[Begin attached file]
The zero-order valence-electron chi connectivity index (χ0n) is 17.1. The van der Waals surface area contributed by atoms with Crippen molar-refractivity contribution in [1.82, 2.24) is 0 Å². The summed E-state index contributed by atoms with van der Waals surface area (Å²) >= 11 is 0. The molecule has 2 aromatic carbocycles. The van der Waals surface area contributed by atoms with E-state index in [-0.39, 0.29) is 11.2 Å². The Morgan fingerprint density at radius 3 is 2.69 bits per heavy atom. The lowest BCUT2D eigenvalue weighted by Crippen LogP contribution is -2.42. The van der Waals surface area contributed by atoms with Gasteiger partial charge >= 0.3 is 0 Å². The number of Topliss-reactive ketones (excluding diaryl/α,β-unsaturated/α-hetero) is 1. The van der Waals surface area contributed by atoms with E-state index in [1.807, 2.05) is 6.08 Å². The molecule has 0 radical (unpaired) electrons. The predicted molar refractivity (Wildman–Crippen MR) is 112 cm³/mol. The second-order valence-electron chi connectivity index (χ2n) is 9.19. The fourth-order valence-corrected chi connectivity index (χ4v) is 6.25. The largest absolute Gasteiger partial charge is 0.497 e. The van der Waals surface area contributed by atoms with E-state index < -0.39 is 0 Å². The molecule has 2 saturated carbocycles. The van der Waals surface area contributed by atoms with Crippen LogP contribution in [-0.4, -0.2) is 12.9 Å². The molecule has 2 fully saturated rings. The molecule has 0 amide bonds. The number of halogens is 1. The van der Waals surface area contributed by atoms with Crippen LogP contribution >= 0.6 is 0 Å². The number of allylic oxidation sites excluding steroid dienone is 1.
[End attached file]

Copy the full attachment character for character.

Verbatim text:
The zero-order valence-electron chi connectivity index (χ0n) is 17.1. The van der Waals surface area contributed by atoms with Crippen molar-refractivity contribution in [1.82, 2.24) is 0 Å². The summed E-state index contributed by atoms with van der Waals surface area (Å²) >= 11 is 0. The molecule has 2 aromatic carbocycles. The van der Waals surface area contributed by atoms with E-state index in [-0.39, 0.29) is 11.2 Å². The Morgan fingerprint density at radius 3 is 2.69 bits per heavy atom. The lowest BCUT2D eigenvalue weighted by Crippen LogP contribution is -2.42. The van der Waals surface area contributed by atoms with Gasteiger partial charge >= 0.3 is 0 Å². The number of Topliss-reactive ketones (excluding diaryl/α,β-unsaturated/α-hetero) is 1. The van der Waals surface area contributed by atoms with E-state index in [1.807, 2.05) is 6.08 Å². The molecule has 0 radical (unpaired) electrons. The predicted molar refractivity (Wildman–Crippen MR) is 112 cm³/mol. The second-order valence-electron chi connectivity index (χ2n) is 9.19. The fourth-order valence-corrected chi connectivity index (χ4v) is 6.25. The largest absolute Gasteiger partial charge is 0.497 e. The van der Waals surface area contributed by atoms with E-state index < -0.39 is 0 Å². The molecule has 2 saturated carbocycles. The van der Waals surface area contributed by atoms with Crippen LogP contribution in [-0.4, -0.2) is 12.9 Å². The molecule has 2 fully saturated rings. The molecule has 0 amide bonds. The number of halogens is 1. The van der Waals surface area contributed by atoms with Crippen LogP contribution >= 0.6 is 0 Å². The number of allylic oxidation sites excluding steroid dienone is 1.